Anna Mountford-Zimdars is Professor of Social Mobility in the School of Education at the University of Exeter (please click here to view) where she co-directs a joint theory-practice oriented Centre for Social Mobility. Anna's research is around university access and progress but she is also interested in wider issues around improving opportunities in education and beyond.
David Palfreyman OBE is the Bursar of and a Fellow of New College, University of Oxford; he is also the Director of the Oxford Centre for Higher Education Policy Studies (oxcheps.new.ox.ac.uk) and a member of the OfS Board, as well as being the Hon Treasurer of SRHE. David's publications include Universities and Colleges: A Very Short Introduction (Oxford University Press, 2017) along with The Law of Higher Education (Oxford University Press, 2021, third edition) and ‘Reshaping the University - The Rise of the Regulated Market in Higher Education’ (OUP, 2014).
Karen Smith is Reader in Higher Education and programme director for the Professional Doctorate in Education at the University of Hertfordshire. Her research is centred around how higher education policies and practices impact on those who work and study within the university system. She also leads on collaborative research and development in the School of Education, focussing on supporting collaborative research with external partners (local authorities, public services, and other organisations) through research projects designed to impact directly on policy and practice.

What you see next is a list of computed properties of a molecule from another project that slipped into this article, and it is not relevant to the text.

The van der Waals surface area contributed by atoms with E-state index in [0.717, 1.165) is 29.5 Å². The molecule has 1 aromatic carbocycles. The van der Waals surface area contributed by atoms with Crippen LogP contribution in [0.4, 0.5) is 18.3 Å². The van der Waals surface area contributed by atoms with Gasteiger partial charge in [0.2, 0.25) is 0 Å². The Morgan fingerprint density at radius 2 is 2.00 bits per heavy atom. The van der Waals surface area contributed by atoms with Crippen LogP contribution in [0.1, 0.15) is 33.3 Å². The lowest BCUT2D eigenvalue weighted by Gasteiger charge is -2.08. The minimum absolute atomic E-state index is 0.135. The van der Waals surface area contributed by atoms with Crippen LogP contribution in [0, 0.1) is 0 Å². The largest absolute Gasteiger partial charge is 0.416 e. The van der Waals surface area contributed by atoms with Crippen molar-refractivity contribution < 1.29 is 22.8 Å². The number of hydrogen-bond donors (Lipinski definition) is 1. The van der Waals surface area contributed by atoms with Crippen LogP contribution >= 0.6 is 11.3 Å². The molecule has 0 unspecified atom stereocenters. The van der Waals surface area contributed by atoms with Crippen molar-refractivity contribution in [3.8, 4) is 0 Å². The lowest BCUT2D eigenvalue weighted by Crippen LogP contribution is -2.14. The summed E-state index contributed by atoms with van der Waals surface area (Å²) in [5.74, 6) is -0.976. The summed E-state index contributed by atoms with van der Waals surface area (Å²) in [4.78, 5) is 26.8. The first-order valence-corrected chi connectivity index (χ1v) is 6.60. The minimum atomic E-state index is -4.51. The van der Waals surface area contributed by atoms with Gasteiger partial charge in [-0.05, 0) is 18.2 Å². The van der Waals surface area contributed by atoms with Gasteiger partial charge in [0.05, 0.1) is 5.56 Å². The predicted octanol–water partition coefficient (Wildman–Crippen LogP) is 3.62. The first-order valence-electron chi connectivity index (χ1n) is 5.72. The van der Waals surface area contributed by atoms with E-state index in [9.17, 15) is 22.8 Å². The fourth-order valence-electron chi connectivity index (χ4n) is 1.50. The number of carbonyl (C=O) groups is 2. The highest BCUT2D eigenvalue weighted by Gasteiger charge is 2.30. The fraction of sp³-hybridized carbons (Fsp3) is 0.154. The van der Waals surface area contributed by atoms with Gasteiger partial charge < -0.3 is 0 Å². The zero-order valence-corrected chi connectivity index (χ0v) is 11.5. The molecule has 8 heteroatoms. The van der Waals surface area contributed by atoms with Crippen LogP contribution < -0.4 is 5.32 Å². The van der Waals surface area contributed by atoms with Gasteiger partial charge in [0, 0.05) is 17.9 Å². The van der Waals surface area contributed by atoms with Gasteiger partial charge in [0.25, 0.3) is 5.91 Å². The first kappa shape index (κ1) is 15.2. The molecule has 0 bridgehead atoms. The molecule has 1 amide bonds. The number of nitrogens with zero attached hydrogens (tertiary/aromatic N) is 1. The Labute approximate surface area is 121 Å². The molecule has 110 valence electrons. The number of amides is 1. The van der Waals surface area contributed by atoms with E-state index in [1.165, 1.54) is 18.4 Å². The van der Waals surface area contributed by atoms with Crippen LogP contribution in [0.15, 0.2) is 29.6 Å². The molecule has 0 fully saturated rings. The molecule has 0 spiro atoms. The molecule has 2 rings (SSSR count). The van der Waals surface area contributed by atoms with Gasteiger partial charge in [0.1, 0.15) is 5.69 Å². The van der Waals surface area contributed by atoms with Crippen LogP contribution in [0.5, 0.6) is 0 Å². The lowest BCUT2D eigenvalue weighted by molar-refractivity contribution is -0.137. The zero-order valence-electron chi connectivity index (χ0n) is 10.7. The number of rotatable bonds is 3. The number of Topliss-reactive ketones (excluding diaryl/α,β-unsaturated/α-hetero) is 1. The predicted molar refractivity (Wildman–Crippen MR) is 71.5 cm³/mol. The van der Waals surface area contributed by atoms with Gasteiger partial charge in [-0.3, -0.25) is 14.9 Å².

David Sweeney is Professor of Research Policy at the University of Birmingham. Previously he was founding Executive Chair of Research England, the agency responsible for creating and sustaining the conditions for a healthy and dynamic research system in English universities. David previously worked at two BBSRC research institutes, as a consultant statistician and developing mathematical models of plant growth. In 2004 he moved into university leadership in as Vice-Principal (Communications, Enterprise and Research) at Royal Holloway. He joined HEFCE in 2008 and led the development and implementation of the first Research Excellence Framework including the new impact agenda element.